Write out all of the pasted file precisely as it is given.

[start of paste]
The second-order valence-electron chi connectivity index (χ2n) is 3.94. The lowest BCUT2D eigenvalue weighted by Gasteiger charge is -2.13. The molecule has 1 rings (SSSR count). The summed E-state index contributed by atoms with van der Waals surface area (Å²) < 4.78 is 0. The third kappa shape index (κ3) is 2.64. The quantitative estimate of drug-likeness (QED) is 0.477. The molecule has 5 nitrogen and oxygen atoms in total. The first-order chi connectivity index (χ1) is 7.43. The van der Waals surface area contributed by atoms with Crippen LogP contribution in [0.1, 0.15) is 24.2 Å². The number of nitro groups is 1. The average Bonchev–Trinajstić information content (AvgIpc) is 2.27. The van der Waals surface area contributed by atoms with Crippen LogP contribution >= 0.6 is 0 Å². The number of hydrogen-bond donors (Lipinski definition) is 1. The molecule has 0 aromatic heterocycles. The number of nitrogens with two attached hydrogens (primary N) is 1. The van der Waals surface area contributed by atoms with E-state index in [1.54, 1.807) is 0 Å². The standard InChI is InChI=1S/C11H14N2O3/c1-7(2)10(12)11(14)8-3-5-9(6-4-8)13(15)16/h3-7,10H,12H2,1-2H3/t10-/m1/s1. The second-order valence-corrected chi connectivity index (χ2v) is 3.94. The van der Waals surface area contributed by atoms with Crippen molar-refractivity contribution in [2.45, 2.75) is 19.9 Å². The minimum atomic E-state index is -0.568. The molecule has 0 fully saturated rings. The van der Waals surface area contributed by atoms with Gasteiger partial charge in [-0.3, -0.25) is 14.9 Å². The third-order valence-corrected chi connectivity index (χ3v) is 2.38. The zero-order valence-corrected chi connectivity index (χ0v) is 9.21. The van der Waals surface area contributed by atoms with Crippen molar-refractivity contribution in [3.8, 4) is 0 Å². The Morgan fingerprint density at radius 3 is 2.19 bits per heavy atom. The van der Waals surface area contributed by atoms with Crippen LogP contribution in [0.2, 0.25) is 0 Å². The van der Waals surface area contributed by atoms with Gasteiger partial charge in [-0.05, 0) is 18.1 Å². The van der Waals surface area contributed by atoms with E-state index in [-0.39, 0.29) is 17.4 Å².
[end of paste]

The second-order valence-electron chi connectivity index (χ2n) is 3.94. The lowest BCUT2D eigenvalue weighted by Gasteiger charge is -2.13. The molecule has 1 rings (SSSR count). The summed E-state index contributed by atoms with van der Waals surface area (Å²) < 4.78 is 0. The third kappa shape index (κ3) is 2.64. The quantitative estimate of drug-likeness (QED) is 0.477. The molecule has 5 nitrogen and oxygen atoms in total. The first-order chi connectivity index (χ1) is 7.43. The van der Waals surface area contributed by atoms with Crippen LogP contribution in [0.1, 0.15) is 24.2 Å². The number of nitro groups is 1. The average Bonchev–Trinajstić information content (AvgIpc) is 2.27. The van der Waals surface area contributed by atoms with Crippen LogP contribution >= 0.6 is 0 Å². The number of hydrogen-bond donors (Lipinski definition) is 1. The molecule has 0 aromatic heterocycles. The number of nitrogens with two attached hydrogens (primary N) is 1. The van der Waals surface area contributed by atoms with E-state index in [1.54, 1.807) is 0 Å². The standard InChI is InChI=1S/C11H14N2O3/c1-7(2)10(12)11(14)8-3-5-9(6-4-8)13(15)16/h3-7,10H,12H2,1-2H3/t10-/m1/s1. The second-order valence-corrected chi connectivity index (χ2v) is 3.94. The van der Waals surface area contributed by atoms with Crippen molar-refractivity contribution in [2.45, 2.75) is 19.9 Å². The minimum atomic E-state index is -0.568. The molecule has 0 fully saturated rings. The van der Waals surface area contributed by atoms with Gasteiger partial charge in [-0.3, -0.25) is 14.9 Å². The third-order valence-corrected chi connectivity index (χ3v) is 2.38. The zero-order valence-corrected chi connectivity index (χ0v) is 9.21. The van der Waals surface area contributed by atoms with Crippen molar-refractivity contribution in [3.8, 4) is 0 Å². The Morgan fingerprint density at radius 3 is 2.19 bits per heavy atom. The van der Waals surface area contributed by atoms with Crippen LogP contribution in [0.2, 0.25) is 0 Å². The van der Waals surface area contributed by atoms with Gasteiger partial charge in [-0.05, 0) is 18.1 Å². The van der Waals surface area contributed by atoms with E-state index in [-0.39, 0.29) is 17.4 Å².